5 Under the Radar MLB Free Agent Starters That Will Improve Your Team

(Photo by Andy Lyons/Getty Images)
(Photo by Andy Lyons/Getty Images) /
2 of 6
MLB free agent
CHICAGO, IL – JUNE 02: Chicago White Sox starting pitcher James Shields (33) delivers the ball against the Milwaukee Brewers on June 2, 2018 at Guaranteed Rate Field in Chicago, Illinois. (Photo by Quinn Harris/Icon Sportswire via Getty Images) /

5. James Shields

Throughout his career James Shields has been, if nothing else, an innings eater. Last year in his age 36 season Shields threw 204.2 innings, going deep into some very rough games for the 62-100 Chicago White Sox, and he’s thrown 200+ innings pretty consistently throughout his career.

With that said, Shields 2018 stats are not great by any means; he finished the year with a 4.53 ERA and 1.309 WHIP, which are below league average but just high enough to keep him above replacement level.

By themselves, these numbers don’t make much of a case for Shields but looked at in relation to his last few seasons there’s a little bit of upside. This was his lowest ERA since his initial fall from high performance in 2016, and his FIP and walks per 9 innings also improved.

This is likely a result in Shields changing up his pitching style to better suit his aging skillset. The biggest move Shields has made over the past few years is the addition of a slow curveball which clocks in around 69 MPH, compared to the 78 MPH velocity on his normal curve. This pitch also produces a 23% whiff percentage, the highest of any of Shields pitches.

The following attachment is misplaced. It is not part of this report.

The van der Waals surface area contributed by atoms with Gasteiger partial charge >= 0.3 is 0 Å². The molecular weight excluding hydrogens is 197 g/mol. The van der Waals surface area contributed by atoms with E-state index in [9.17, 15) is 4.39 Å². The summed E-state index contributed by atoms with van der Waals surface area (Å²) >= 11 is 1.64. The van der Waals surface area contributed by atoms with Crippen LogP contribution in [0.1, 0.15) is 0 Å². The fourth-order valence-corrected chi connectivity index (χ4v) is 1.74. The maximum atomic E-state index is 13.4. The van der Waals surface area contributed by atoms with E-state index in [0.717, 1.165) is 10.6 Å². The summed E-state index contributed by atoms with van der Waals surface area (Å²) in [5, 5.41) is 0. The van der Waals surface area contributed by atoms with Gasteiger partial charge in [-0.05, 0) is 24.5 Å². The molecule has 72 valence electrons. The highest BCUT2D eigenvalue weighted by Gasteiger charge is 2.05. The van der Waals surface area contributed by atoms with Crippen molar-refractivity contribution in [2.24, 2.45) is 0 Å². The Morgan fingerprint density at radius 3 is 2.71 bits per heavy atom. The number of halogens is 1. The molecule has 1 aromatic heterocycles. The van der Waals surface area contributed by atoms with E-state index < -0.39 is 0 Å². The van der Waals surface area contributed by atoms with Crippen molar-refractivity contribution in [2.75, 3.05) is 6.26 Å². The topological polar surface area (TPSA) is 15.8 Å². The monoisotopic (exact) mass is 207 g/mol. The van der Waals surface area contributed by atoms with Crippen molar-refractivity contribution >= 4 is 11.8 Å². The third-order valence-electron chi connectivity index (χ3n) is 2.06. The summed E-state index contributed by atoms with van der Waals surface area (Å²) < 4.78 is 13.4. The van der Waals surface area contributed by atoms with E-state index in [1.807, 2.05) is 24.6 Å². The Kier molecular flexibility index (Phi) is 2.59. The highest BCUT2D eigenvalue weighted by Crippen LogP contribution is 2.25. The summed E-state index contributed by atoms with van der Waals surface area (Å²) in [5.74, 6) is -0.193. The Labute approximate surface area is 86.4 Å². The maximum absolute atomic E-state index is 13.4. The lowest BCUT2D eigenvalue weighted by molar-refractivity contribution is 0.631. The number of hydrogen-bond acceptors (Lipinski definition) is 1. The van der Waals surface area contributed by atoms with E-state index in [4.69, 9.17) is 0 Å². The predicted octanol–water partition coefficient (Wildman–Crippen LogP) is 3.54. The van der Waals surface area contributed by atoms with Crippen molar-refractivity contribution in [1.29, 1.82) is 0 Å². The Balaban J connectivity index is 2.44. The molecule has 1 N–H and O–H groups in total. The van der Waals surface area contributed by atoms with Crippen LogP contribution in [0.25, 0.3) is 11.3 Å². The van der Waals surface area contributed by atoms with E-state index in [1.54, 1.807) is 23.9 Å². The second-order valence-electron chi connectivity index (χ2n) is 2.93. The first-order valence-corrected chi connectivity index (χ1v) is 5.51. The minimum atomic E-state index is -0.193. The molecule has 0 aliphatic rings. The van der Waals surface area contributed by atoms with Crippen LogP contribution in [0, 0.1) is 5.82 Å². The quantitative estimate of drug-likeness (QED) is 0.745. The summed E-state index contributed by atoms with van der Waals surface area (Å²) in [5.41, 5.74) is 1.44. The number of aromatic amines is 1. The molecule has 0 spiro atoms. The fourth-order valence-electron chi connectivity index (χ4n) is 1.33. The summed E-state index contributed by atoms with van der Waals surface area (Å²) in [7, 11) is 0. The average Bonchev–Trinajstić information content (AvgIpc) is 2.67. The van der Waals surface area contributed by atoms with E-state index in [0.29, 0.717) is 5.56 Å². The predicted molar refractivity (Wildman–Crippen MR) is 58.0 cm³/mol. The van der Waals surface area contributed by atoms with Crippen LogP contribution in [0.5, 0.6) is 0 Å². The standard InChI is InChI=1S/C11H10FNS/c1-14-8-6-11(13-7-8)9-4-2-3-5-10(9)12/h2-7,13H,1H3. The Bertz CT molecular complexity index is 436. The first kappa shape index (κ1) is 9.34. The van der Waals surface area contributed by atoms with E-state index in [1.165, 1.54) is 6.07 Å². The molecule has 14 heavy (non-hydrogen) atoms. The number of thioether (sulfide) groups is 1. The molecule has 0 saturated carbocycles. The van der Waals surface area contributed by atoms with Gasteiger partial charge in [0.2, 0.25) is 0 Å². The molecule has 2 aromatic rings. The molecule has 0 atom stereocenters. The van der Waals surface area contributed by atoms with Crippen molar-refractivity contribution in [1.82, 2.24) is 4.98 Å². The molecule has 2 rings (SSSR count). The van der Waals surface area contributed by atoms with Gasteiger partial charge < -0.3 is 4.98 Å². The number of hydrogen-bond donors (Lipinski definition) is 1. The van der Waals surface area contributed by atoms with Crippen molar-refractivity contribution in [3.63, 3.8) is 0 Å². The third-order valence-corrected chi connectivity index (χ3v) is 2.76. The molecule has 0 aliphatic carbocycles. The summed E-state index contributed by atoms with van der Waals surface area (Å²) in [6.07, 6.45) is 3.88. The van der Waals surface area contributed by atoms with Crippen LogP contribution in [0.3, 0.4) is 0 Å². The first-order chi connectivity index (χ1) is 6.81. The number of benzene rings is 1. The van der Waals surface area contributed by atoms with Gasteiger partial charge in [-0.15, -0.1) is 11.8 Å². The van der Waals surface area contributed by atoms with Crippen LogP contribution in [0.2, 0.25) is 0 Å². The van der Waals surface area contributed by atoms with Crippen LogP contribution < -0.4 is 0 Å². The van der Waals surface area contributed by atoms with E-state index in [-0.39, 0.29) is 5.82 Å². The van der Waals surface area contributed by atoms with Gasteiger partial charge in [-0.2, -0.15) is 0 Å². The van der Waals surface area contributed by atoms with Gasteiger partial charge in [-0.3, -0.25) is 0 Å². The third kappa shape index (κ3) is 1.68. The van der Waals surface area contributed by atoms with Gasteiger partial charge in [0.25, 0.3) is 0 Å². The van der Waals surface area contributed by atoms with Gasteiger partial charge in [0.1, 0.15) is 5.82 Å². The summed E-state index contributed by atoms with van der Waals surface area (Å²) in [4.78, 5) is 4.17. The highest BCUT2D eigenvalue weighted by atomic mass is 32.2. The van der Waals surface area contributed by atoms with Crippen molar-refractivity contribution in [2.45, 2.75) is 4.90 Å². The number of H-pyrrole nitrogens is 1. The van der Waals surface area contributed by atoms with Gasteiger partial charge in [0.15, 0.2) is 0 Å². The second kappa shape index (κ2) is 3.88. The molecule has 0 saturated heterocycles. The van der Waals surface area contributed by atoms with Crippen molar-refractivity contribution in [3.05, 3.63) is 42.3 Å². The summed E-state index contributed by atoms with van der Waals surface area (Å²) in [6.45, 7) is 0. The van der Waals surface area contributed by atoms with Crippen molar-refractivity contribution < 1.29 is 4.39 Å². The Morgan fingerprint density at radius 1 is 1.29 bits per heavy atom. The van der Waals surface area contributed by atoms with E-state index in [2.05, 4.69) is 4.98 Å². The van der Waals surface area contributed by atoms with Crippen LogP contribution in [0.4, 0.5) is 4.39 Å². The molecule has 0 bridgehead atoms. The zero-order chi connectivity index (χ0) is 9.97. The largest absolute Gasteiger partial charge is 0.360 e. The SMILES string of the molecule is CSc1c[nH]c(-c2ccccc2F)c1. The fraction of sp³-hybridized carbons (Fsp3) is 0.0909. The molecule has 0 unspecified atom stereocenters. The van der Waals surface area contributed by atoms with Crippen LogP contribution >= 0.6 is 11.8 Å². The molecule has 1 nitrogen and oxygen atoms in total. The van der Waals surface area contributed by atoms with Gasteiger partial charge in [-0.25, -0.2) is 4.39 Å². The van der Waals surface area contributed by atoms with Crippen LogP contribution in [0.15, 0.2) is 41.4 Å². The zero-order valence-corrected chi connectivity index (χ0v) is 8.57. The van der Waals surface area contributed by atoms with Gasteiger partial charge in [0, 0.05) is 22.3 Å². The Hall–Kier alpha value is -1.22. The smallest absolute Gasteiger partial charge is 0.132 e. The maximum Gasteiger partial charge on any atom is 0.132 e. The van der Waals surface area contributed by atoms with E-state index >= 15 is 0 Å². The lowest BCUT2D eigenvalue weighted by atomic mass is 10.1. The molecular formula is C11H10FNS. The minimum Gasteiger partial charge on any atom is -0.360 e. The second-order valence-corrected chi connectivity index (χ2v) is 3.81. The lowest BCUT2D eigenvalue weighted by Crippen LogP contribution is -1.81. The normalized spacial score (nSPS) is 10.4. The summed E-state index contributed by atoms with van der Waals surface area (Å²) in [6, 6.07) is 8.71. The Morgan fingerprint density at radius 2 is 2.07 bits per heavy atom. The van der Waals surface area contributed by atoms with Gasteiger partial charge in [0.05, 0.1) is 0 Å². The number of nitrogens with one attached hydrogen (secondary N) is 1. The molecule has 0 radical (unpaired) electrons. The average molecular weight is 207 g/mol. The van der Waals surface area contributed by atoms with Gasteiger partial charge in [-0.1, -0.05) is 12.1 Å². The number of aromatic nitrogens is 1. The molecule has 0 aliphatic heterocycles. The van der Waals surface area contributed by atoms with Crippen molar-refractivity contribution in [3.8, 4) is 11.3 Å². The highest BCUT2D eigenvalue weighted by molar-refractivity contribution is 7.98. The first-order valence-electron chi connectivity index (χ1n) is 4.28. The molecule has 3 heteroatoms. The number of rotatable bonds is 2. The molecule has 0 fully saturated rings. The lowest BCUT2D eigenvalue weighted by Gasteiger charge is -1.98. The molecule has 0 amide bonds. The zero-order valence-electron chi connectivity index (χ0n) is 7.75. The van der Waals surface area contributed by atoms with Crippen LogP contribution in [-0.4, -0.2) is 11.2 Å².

If Shields continues to work this pitch into his repertoire in 2019 he could see even more improvement in his performance. Shields’ four-seam only averages a velocity of around 90 MPH, so slowing down his offspeed stuff to increase speed differential is his best bet to stay afloat. All signs indicate he’ll be able to do this, making him an intriguing option for a fourth or fifth spot in a starting rotation.

His performance last year also won’t warrant a big paycheck, so the fact that he’d only be a drip in a team’s payroll bucket makes him worth the risk.